Cone-beam CT for enhanced bronchoscopic access to pulmonary nodules

Jan. 08, 2019

Peripheral pulmonary nodules are a common abnormality seen by pulmonologists. In some cases, nodules are best managed by serial imaging to assess for interval growth. Alternatively, if the pretest probability of malignancy exceeds 70 percent, a lung nodule or mass may be surgically resected without biopsy.

However, there are many lesions of indeterminate probability for lung cancer or metastasis that require biopsy for treatment decisions. CT-guided biopsies are the gold standard for nonsurgical biopsy technique with a diagnostic rate around 90 percent. The drawback is the high rate of pneumothoraces, often quoted as high as 15 percent.

A preoperative intervention also may be required to help the thoracic surgeon localize the nodule while in the operating room to minimize the extent of normal parenchymal resection. A CT-guided transthoracic needle approach is often used for placement of localizing coils or injection of a radionucleotide tracer. These types of procedures usually take place in a separate room in a different part of the hospital.

Because of these limits of CT-guided transthoracic procedures, there have been substantial efforts to find a bronchoscopic technique that rivals CT-guided procedures without the drawbacks. Over the past 10 years there have been many new developments in navigational bronchoscopy, including electromagnetic navigation bronchoscopy, radial probe endobronchial ultrasound (EBUS) and other hybrid techniques.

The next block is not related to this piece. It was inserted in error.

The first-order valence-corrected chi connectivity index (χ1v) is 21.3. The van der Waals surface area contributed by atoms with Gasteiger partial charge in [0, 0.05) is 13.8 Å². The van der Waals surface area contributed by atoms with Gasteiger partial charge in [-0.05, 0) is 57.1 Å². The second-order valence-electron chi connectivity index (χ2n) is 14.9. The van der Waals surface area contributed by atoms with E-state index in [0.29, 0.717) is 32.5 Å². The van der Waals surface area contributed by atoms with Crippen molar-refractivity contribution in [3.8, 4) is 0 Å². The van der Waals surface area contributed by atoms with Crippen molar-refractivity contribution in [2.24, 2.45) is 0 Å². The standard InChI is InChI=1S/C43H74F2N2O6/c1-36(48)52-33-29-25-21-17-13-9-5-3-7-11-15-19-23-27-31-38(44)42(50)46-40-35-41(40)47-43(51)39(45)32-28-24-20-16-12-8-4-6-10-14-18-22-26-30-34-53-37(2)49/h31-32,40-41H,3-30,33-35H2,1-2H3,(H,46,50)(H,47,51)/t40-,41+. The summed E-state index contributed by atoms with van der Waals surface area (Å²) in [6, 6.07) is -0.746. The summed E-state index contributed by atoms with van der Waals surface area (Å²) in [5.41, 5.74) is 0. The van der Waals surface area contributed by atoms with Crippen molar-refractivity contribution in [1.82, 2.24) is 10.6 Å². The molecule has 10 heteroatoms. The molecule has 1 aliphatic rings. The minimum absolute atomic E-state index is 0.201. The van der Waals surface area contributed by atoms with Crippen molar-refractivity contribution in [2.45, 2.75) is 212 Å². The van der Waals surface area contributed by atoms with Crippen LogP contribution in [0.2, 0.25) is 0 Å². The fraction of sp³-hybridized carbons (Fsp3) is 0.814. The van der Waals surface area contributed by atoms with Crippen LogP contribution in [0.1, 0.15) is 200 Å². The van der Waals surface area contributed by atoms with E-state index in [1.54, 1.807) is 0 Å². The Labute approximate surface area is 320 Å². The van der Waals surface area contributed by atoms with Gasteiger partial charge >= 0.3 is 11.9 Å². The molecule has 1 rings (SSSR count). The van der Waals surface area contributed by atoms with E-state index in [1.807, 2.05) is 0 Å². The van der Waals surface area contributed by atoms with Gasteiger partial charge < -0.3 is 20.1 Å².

Many of these modalities use virtual-guidance-based planning derived from a breath-hold CT scan, which potentially puts nodules in a different location within the chest than does bronchoscopy performed with sedation. The virtual nature of some of these bronchoscopic guidance technologies might partially explain diagnostic rates that are disappointingly low in the 60 to 70 percent range. However, the use of cone-beam CT (CBCT) for real-time bronchoscopic navigation has received increasing interest in the past year.

CBCT scanning technology is not new. It has been available for over 20 years and has been used by oral surgeons, orthopedic surgeons, vascular surgeons and interventional radiologists, among others.

CBCT scanning essentially utilizes a fluoroscopy C-arm that rotates around the patient and provides a real-time CT image. The quality is not as high as that of a standard multidetector CT scan, but CBCT image quality is sufficient for localizing pulmonary nodules, with the added benefit of real-time 3D guidance to confirm a lesion has been accessed. A CBCT scan can also be fused with fluoroscopy to allow precise localization.

A study published in the Journal of Bronchology & Interventional Pulmonology in 2018 described the first large patient series using CBCT with augmented fluoroscopy combined with more conventional navigational bronchoscopy techniques to biopsy 93 lesions with a median size of 16.0 mm in 75 consecutive patients. The overall diagnostic yield was about 84 percent, approaching yields found with a CT-guided transthoracic needle approach.

At Mayo, interventional pulmonologists and thoracic surgeons are exploring the use of CBCT during bronchoscopy, in the hope that CBCT will allow improvements over existing navigational bronchoscopy techniques. In the near future, the use of this technology may allow bronchoscopic therapeutics for malignant lesions in the lungs.

For more information

Pritchett MA, et al. Cone-beam CT with augmented fluoroscopy combined with electromagnetic navigation bronchoscopy for biopsy of pulmonary nodules. Journal of Bronchology & Interventional Pulmonology. 2018;25:274.